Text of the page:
Jesus’ presence with the God-forsaken presents us with, on the one hand, an encouragement and, on the other hand, a challenge. It encourages us because we know that when we endure the vagaries of the human condition, Christ is with us as one who knows and has overcome the depths of human travail.
Yet, Jesus’ presence with the God-forsaken, those who suffer, also confronts us with a challenge. Let me share a personal experience with this challenge that begins with my slumbering in Zion.
In November of 2005, I was in my office preparing a lecture on John chapter 12 for a class on the Gospel of John I was teaching. I took a break from the lecture preparation and read the Newsweek article on the earthquake that hit Pakistan October 8, 2005. I came across a picture of a young Pakistani girl lying in a bed; she was probably between ten and 12 years of age and had been injured in the earthquake. The caption next to the picture said, “After the earthquake, local Army doctors apparently treated this young girl with the wrong medicine. Now she lies in pain at an Islamic clinic. Doctors on the scene say she’s dying and can’t be saved.” I surmised that since several weeks had passed since the time of the photo and my seeing it in the Newsweek article that the girl had already died.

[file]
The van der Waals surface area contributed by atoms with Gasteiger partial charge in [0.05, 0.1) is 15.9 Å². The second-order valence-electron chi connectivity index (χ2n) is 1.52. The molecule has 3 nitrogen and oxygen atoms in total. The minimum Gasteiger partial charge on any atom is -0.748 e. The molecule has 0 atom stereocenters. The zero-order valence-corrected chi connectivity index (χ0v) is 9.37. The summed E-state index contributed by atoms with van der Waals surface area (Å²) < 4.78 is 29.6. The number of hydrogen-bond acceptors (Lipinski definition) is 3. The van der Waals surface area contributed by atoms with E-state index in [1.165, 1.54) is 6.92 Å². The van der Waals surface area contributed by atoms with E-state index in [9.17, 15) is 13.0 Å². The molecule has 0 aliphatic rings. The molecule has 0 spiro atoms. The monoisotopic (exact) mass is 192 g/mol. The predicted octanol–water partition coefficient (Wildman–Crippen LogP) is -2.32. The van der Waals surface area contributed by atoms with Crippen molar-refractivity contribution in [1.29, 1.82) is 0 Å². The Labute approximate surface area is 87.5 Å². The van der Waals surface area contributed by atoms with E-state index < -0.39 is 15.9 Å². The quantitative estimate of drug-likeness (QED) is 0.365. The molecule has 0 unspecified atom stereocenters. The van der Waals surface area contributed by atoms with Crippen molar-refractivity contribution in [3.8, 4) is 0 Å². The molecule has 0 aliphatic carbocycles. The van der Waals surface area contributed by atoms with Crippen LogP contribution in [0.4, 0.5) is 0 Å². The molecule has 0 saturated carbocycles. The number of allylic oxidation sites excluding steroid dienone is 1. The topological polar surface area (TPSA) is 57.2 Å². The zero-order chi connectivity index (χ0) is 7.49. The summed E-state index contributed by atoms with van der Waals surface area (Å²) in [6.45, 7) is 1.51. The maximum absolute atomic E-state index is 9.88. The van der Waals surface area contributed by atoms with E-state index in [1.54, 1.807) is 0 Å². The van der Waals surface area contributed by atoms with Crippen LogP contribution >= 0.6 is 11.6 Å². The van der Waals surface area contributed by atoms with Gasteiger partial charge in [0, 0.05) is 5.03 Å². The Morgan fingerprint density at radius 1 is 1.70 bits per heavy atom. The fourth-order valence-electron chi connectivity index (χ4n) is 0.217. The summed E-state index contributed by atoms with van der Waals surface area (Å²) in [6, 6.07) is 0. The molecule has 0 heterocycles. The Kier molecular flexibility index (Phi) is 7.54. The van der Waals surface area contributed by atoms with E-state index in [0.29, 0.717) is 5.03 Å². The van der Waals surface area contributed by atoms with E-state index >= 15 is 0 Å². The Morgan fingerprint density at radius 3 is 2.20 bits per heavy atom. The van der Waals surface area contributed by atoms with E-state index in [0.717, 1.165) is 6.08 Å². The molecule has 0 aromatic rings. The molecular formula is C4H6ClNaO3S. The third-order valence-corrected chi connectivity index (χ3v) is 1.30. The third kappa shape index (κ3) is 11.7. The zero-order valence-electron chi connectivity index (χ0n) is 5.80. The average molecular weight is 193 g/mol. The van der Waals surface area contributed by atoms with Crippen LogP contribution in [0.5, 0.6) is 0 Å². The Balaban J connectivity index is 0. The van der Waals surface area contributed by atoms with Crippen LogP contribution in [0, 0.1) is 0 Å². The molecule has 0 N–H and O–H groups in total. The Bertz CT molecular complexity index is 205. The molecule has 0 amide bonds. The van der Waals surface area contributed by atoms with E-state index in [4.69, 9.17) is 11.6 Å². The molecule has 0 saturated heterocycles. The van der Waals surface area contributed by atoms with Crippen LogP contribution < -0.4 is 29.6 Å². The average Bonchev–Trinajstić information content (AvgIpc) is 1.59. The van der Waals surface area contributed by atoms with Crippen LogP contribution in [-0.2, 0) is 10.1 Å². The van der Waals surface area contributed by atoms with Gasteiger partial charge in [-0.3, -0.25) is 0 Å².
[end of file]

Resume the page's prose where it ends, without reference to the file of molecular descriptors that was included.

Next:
Immediately afterwards, I returned to my lecture and within minutes read John 12:26: “‘whoever serves me must follow me; and where I am, my servant also will be.’” That passage was “sharper than any double-edged sword, it penetrated even to dividing soul and spirit, joints and marrow; it judged the thoughts and attitudes of [my] heart. [For] nothing in all creation is hidden from God’s sight. Everything is uncovered and laid bare before the eyes of Him to whom [I] must give account” (Hebrews 4:12). I was struck to the quick and had to repent because I had no account to give to the One before whom I must give one. I grasped in an instant that the suffering of that Pakistani girl was the exegesis of John 12:26. Where is Jesus? He was with that young girl. I also realized that I am often not where He is. I was neither with the girl in the picture nor very often with those who suffer in my community.
Recognizing that Jesus is with the suffering, that He is with the God-forsaken, is a source of great comfort to the afflicted in this world. Yet, it also presents a challenge to us because He calls all who are called by His name to join Him in his ministry with and to the God-forsaken.
Steven M. Studebaker, Ph.D. is Assistant Professor of Systematic and Historical Theology, McMaster Divinity College. He can be reached at email@example.com.